A recent analysis of media coverage of the strike at the University of California indicates that this is a broader problem within the academic sector as a whole. Specifically, three weeks into the largest academic strike in United States history, the mainstream media had provided scant coverage.

Little critical analysis

Our participants also reported that what little coverage exists tended to be limited in scope.

Much of it merely parroted news releases written by the two opposing sides (“the union says A; the administration says B”), with little critical analysis of either’s claims.

They also noted that the focus was often disproportionately on differences in salary proposals, even when salaries were not listed by striking union members as a particularly significant issue.

These limitations in media coverage likely stem from changes to the media landscape over the last couple of decades — in particular, the collapse of traditional revenue models for mainstream media outlets and the corporate consolidation and downsizing that has resulted from that.

The result is media outlets that assign reporters to produce content while investing minimal time and resources.

There are fewer securely employed journalists, and they are stretched thinner and thinner.

Turning to social media

To compensate for the lack of detailed coverage in the mainstream media, our research shows that faculty unions are increasingly turning to social media to try to get their message out about key bargaining issues.

These include issues like working conditions of part-time faculty, the need for improved diversity among tenure-track faculty, improved transparency in university governance and class sizes and other students’ learning conditions.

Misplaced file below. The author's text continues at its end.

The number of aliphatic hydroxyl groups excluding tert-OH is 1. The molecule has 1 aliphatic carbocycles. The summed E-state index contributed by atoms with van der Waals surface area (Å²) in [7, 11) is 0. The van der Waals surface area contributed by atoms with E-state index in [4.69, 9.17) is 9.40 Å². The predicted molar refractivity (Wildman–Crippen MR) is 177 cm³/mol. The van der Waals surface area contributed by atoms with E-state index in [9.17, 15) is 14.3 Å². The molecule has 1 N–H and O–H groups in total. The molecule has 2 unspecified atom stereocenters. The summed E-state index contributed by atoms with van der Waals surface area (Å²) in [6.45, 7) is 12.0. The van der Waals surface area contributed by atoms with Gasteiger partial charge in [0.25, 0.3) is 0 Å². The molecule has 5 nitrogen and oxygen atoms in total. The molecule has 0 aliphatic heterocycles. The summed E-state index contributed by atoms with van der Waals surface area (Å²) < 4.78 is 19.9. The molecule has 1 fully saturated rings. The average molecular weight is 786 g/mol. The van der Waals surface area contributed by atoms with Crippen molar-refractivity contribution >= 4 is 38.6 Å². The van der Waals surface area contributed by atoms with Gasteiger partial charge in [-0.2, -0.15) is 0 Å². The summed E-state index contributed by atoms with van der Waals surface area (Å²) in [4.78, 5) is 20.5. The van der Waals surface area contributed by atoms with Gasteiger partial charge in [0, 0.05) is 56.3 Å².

However, unions’ social media messages are primarily targeted at their members and students. They cannot replace the in-depth coverage of complex, enduring issues that is the purview of mainstream media.

Our ongoing research suggests that important reporting came from outlets that operated at a smaller scale, both geographic and financial.

For example, strike participants at Université Sainte-Anne, three hours from Halifax, commented on the important, if limited, coverage from the Tri-County Vanguard based in Yarmouth, N.S.

The Vanguard sent a reporter to cover the early days of the union’s seven-week strike, whereas the larger English-language media outlets mainly covered the strike when faculty travelled to Halifax or in its final weeks.

Even in those final weeks, CBC Nova Scotia — based in Halifax — relied on photographs submitted by striking faculty rather than sending journalists to the picket lines in Church Point, N.S.

Beat reporters a rarity

Coverage of the University of Manitoba Faculty Association strike was more in-depth in the independently owned Winnipeg Free Press, which, unlike many newspapers, still has an education beat reporter.

The importance of local and independent media in disseminating information about faculty union labour disputes is another aspect of the crisis in the media landscape.

As university labour disputes continue, information about faculty associations’ positions and their analyses of why these issues matter can often be found on their social media platforms

In the longer term, however, effective coverage will require policy support for local, independent media outlets, as well as effective professional support for people reporting on labour and education beats that are critical to the public interest.

Author Bios: Andrew Biro is a Professor, Politics, Joseph Hayes is Associate Professor, Psychology and Rachel K. Brickner is Professor of Politics all at Acadia University